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Stop Mining in El Salvador!

September 29, 2013

New Law Proposed by Mesa Nacional Frente al Mineria

"We demand approval of the Law that Prohibits Metallic Mining"

“We demand approval of the Law that Prohibits Metallic Mining”

On Tuesday, September 17th the Mesa Nacional Frente la Mineria Metalica (MESA), or National Roundtable Against Metallic Mining held a public forum to unveil their new proposal for a law which will prohibit all forms of metallic mining in El Salvador.

Mining has ravaged the Salvadoran countryside since the early 1800s, polluting rivers for generations and displacing thousands of Salvadorans. Communities in rural El Salvador have had enough; El Salvador is the most vulnerable country to climate change in the western hemisphere, largely due to deforestation, which future mining would only exacerbate.

Metallic mining has the worst environmental track record of any type of mining. This method relies on the use of lethal chemicals to extract desired metals like gold, silver, and copper. The method proposed for mining projects in El Salvador uses two tons of cyanide to extract one ounce of gold.

The Mesa represents communities that are affected by mining and will present this new proposal to the Salvadoran Legislative Assembly on October 1st.

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Order of Capture for Ex-Minister of Public Works: A Step Towards Justice for Corruption!

September 26, 2013


The Monseñor Romero Boulevard connects San Salvador to Santa Tecla and Merliot

The Monseñor Romero Boulevard connects San Salvador to Santa Tecla and Merliot

Salvadorans across the country were outraged to learn that the construction of the Diego de Holguín Boulevard, recently re-named the Monsignor Romero Boulevard, which connects San Salvador to Santa Tecla and Merliot, cost the Salvadoran people nearly 100 million dollars. The extravagant price was due to the infamous corruption under the presidency of Elias Antonio Saca of the ARENA party, currently presidential candidate for the UNITY party.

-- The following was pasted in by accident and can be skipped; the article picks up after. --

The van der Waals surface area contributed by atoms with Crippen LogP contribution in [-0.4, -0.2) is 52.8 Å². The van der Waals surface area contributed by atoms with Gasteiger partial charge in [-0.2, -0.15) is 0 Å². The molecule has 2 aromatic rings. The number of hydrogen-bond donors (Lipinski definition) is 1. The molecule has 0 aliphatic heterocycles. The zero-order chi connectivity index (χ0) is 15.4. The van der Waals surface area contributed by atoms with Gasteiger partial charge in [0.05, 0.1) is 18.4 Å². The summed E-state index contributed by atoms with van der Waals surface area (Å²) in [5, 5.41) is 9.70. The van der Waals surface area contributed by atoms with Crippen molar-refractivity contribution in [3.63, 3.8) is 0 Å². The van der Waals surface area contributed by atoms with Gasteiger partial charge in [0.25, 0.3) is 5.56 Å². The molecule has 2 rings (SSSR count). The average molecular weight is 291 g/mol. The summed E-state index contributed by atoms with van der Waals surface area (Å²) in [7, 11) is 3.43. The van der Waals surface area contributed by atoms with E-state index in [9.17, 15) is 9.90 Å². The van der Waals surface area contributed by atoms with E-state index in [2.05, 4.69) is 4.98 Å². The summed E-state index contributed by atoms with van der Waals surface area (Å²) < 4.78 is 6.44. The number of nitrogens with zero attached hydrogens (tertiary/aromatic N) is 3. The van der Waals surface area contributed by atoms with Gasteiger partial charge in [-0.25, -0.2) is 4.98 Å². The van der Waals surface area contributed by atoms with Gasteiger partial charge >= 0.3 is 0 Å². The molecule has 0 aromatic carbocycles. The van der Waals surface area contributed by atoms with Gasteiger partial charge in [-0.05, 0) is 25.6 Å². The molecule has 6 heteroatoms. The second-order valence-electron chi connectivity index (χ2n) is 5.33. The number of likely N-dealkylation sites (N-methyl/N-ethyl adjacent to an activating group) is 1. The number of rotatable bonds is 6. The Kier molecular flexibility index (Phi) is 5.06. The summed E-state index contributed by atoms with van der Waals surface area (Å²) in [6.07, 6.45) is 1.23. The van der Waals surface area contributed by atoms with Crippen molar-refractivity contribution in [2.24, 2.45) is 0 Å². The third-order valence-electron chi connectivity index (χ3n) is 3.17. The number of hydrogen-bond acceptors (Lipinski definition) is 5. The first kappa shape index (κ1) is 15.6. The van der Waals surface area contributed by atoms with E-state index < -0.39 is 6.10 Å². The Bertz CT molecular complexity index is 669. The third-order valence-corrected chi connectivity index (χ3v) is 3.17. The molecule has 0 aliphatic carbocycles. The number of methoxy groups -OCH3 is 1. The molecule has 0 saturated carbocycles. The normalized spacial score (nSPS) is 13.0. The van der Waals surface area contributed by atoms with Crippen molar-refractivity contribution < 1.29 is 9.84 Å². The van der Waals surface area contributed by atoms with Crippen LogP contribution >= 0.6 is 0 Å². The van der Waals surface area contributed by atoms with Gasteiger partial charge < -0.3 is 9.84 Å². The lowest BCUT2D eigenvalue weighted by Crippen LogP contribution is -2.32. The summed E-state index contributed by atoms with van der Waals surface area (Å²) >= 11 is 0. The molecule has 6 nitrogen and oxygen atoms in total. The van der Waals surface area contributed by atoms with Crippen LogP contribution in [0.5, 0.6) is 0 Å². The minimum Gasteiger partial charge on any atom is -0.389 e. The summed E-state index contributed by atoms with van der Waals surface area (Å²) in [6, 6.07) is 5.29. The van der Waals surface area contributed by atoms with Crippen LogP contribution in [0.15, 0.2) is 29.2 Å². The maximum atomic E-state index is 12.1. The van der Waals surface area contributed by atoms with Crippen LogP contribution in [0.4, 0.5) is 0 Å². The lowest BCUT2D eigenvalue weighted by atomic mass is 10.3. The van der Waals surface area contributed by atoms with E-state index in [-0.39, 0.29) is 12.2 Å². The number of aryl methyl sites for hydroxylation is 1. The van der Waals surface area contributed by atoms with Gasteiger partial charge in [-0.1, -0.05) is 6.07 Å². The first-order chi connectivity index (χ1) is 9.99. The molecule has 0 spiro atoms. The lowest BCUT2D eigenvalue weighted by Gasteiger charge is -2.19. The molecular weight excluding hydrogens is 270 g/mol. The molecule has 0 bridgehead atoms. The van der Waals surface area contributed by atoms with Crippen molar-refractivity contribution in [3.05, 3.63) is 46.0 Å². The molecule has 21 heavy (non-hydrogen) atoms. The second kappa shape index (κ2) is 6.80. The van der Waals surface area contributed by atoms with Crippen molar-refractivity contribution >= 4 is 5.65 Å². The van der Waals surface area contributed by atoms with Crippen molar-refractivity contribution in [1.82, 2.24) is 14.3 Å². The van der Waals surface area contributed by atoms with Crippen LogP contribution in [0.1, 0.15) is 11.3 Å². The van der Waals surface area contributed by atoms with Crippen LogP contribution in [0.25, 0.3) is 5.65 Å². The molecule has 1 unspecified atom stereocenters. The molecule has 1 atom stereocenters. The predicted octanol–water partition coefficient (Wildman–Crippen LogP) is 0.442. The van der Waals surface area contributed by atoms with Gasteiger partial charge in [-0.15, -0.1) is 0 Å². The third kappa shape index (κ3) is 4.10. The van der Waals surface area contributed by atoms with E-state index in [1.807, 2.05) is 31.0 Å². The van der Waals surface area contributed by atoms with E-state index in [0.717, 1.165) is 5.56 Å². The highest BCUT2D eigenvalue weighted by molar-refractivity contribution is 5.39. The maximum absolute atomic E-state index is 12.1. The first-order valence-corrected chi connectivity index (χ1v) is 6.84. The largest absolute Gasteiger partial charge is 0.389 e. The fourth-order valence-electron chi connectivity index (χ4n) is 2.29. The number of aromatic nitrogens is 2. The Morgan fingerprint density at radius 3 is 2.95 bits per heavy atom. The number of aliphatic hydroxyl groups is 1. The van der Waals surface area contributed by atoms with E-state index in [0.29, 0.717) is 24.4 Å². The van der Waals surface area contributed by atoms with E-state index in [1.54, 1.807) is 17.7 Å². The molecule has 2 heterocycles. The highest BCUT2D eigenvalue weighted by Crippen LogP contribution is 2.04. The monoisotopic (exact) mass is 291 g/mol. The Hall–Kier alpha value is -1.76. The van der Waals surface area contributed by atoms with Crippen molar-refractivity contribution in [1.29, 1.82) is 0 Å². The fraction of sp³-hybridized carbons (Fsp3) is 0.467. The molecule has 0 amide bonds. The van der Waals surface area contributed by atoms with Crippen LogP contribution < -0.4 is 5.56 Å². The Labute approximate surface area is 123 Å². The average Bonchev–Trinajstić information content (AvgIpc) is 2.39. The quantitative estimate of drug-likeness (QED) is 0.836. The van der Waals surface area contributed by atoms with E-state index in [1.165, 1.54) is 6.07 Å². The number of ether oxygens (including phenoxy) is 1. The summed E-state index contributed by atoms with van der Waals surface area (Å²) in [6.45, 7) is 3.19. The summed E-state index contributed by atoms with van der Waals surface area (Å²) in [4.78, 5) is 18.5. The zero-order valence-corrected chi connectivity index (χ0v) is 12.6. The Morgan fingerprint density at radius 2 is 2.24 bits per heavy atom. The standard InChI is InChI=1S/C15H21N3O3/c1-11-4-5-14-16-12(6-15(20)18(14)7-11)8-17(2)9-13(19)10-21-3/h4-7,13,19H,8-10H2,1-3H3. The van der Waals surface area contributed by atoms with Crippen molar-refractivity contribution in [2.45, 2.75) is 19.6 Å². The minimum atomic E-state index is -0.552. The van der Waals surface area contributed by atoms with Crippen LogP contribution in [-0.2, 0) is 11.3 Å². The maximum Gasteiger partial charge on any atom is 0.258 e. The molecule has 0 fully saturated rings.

Following the installation of the new Minister of Public Works, Gerson Martinez, under the Funes administration in 2009, the ministry conducted an investigation of the case and presented evidence to the Attorney General’s Office to proceed with their investigation. After a long silence, just over a week ago news broke of the capture of eight individuals involved in this case, including former Deputy Minister of Public Works, Sigifredo Ochoa Gomez and the former Minister of Public Works, Jorge Nieto, who was the main actor implicated as responsible. The Attorney General´s office issued the arrest warrants.

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Power in Community Living: Reflections from a Former Delegate

September 20, 2013

Daniel currently serves as the Earl Hall Religious Life Fellow at the Office of the University Chaplain at Columbia University. Daniel was ordained at UCC Salem this August. In June he accompanied the youth delegation from UCC Salem.

Many of the people with whom we met through the partnerships with SHARE were organizing themselves in order to achieve specific community-based goals.  Whether a community was petitioning the government to replace a bridge or an organization was trying to pass legislation to oppose hate crimes, the people we met were deeply committed to the power that an organized community can have over and against massive institutions.

UCC SalemDelegation

UCC Salem Delegation

I saw direct connections to this belief and liberation theology, where God is understood as being with the poor and the Kingdom of God is an earthly attainable sense of justice to be reigned in by the people.  Too often I let my own theology react to the world.  What I saw in El Salvador was a beautiful theology to which the world was reacting.  God’s people are tasked with the responsibility of creating justice, and the people we met were embodying and living that theology out.  

I was so heartened and blessed by the examples of local sustainable community living out a belief in organizing for justice.  I feel I better understand how to encourage and take part in similar movements within my own communities.  I better understand what God is expecting of God’s people.  I better understand what God calls me to, having seen the lived theology in El Salvador.